True Love is Selfless. It is prepared to sacrifice. Sadhu Vaswani
“Love is the voice under all silences, the hope which has no opposite in fear; the strength so strong mere force is feebleness: the truth more first than sun, more last than star.” e. e. cummings
Let me not to the marriage of true minds
Admit impediments. Love is not love
Which alters when it alteration finds,
Or bends with the remover to remove:
O, no! it is an ever-fixed mark,
That looks on tempests and is never shaken;
It is the star to every wandering bark,
Whose worth’s unknown, although his height be taken.
Love ’s not Time’s fool, though rosy lips and cheeks
Within his bending sickle’s compass come;
Love alters not with his brief hours and weeks,
But bears it out even to the edge of doom.
If this be error, and upon me prov’d,
I never writ, nor no man ever lov’d.
What Shakespeare is referring to in this love sonnet: As the title suggests, the poem argues that true love will not be impeded, changed or stopped by transitory circumstances. True love, implicitly opposed to lust or some shallower form of affection, is a fixed form: the narrator describes it as “an ever-fixed mark.” The poem sets it in opposition to all that is changeable.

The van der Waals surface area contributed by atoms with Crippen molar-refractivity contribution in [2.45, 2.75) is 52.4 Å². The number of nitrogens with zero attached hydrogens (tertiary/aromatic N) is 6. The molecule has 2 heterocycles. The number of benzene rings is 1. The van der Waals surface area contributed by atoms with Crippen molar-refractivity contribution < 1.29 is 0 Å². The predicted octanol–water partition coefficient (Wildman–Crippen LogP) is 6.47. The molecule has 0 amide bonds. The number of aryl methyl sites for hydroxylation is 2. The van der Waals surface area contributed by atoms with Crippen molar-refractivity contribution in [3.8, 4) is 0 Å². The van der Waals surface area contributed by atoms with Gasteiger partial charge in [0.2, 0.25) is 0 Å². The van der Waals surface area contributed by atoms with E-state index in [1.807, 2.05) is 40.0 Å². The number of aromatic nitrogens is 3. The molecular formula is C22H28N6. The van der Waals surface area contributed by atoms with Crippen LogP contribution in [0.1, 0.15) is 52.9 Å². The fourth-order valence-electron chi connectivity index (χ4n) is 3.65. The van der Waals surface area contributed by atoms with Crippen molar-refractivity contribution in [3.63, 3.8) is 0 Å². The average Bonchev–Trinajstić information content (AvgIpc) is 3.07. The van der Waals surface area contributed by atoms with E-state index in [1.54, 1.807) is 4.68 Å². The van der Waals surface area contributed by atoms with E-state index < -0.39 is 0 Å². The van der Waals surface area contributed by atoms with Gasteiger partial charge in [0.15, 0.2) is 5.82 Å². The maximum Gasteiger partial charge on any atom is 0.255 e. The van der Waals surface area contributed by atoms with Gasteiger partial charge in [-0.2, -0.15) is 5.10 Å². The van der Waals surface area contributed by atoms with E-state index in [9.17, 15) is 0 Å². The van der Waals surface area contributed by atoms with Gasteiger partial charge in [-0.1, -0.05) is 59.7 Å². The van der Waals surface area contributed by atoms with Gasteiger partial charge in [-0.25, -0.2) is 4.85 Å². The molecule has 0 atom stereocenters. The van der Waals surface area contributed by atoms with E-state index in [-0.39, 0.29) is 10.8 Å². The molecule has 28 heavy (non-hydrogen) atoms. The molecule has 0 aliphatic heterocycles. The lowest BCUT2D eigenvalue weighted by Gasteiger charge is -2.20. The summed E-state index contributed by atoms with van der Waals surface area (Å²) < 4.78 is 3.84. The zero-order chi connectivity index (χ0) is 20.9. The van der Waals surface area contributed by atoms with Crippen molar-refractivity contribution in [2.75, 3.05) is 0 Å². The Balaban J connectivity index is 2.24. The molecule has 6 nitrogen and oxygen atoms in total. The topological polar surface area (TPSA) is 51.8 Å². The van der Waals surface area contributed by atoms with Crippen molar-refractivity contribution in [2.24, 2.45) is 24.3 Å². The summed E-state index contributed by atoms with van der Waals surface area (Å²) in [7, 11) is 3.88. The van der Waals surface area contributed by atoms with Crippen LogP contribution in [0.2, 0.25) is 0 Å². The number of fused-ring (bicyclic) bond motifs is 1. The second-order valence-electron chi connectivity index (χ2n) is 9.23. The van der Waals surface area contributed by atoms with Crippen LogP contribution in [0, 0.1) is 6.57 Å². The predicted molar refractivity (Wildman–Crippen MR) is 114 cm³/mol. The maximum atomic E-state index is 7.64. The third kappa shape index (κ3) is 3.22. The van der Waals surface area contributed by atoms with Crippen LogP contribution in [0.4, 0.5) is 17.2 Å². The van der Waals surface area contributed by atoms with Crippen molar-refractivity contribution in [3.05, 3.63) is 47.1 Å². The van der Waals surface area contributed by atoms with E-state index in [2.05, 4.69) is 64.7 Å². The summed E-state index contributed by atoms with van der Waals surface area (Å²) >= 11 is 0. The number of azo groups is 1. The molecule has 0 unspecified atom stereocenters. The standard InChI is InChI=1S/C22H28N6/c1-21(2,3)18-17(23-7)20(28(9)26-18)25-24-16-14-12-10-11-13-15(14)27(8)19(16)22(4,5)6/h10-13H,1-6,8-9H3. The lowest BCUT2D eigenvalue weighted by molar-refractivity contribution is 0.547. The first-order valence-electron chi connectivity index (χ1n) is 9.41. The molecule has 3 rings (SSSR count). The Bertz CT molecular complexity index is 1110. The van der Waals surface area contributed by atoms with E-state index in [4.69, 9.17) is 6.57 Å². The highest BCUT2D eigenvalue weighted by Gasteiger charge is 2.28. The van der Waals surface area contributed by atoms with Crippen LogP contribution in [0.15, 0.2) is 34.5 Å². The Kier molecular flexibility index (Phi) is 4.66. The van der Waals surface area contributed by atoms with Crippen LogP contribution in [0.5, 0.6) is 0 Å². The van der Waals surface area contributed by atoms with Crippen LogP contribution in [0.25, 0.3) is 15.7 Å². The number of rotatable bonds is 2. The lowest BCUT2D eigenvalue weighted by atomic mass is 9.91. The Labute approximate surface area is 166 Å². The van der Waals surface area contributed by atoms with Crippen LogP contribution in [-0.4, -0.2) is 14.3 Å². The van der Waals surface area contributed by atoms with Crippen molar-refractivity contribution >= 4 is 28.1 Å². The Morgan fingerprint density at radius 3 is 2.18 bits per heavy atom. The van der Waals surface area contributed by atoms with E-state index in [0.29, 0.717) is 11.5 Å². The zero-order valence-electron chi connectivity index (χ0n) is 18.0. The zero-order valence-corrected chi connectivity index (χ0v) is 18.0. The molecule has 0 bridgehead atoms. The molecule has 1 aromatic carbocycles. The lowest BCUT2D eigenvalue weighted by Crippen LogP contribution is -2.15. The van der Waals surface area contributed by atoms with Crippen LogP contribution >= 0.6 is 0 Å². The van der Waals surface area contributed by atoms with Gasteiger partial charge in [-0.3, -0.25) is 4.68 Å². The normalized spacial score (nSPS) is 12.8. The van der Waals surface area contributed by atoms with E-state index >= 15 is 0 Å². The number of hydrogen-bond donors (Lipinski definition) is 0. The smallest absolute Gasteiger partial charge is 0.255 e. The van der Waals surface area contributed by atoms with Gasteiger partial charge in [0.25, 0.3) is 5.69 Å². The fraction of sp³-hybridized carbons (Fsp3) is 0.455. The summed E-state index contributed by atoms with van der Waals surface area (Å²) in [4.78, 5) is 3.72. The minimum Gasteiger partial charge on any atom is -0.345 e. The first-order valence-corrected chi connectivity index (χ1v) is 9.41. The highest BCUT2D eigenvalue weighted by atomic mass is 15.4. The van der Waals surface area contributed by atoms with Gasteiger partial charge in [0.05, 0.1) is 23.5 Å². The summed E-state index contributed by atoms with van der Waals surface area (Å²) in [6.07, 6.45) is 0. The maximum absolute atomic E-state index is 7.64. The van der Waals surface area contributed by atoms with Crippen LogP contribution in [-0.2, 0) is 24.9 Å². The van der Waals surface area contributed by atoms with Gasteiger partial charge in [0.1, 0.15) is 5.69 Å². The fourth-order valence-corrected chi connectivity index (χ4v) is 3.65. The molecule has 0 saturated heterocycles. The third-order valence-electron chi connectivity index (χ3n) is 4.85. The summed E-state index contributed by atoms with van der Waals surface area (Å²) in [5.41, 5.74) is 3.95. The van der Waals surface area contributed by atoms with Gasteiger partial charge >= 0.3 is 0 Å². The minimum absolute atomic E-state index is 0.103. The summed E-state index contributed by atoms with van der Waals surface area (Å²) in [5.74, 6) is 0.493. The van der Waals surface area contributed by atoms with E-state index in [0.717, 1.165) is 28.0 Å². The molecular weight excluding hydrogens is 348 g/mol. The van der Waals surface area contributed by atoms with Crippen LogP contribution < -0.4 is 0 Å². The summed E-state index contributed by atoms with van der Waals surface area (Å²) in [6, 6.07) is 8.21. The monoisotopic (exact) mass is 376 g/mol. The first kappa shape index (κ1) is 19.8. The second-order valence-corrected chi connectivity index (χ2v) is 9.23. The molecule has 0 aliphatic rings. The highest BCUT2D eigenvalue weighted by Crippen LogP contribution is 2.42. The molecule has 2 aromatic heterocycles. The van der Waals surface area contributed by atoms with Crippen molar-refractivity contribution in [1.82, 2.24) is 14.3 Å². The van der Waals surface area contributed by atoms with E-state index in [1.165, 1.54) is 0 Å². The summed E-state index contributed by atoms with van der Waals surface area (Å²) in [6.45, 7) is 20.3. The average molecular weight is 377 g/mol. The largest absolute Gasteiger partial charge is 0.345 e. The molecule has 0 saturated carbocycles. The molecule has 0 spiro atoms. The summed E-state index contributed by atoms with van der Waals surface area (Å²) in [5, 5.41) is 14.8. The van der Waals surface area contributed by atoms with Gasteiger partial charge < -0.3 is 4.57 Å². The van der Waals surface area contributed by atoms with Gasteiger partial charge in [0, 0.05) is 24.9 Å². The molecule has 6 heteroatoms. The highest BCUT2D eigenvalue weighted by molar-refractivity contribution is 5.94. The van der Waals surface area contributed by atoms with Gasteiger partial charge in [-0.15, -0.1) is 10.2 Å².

If the love between two people is real, it will rise above whatever temporary material conditions might get in its way. If trouble comes, which the poet likens to “tempests” or storms, true lovers are not “shaken” by this. If time ravages the looks of the beloved, wreaking damage on rosy cheeks and lips, that doesn’t matter either: love transcends physical appearance. The poet likens true love to a star that stays unchanging in the sky. It is eternal. The poem argues that true love is a perfect, Platonic form based on the union of minds, impervious to what can happen to the body.
If we understand this sonnet as the voice of a lover speaking to his beloved, it mounts a strong and fervent argument in favor of the depth and sincerity of the poet’s love, reflecting the heart of a person who even promises to stay with the beloved to “the edge of doom.” Written by F. Steinbeck 2016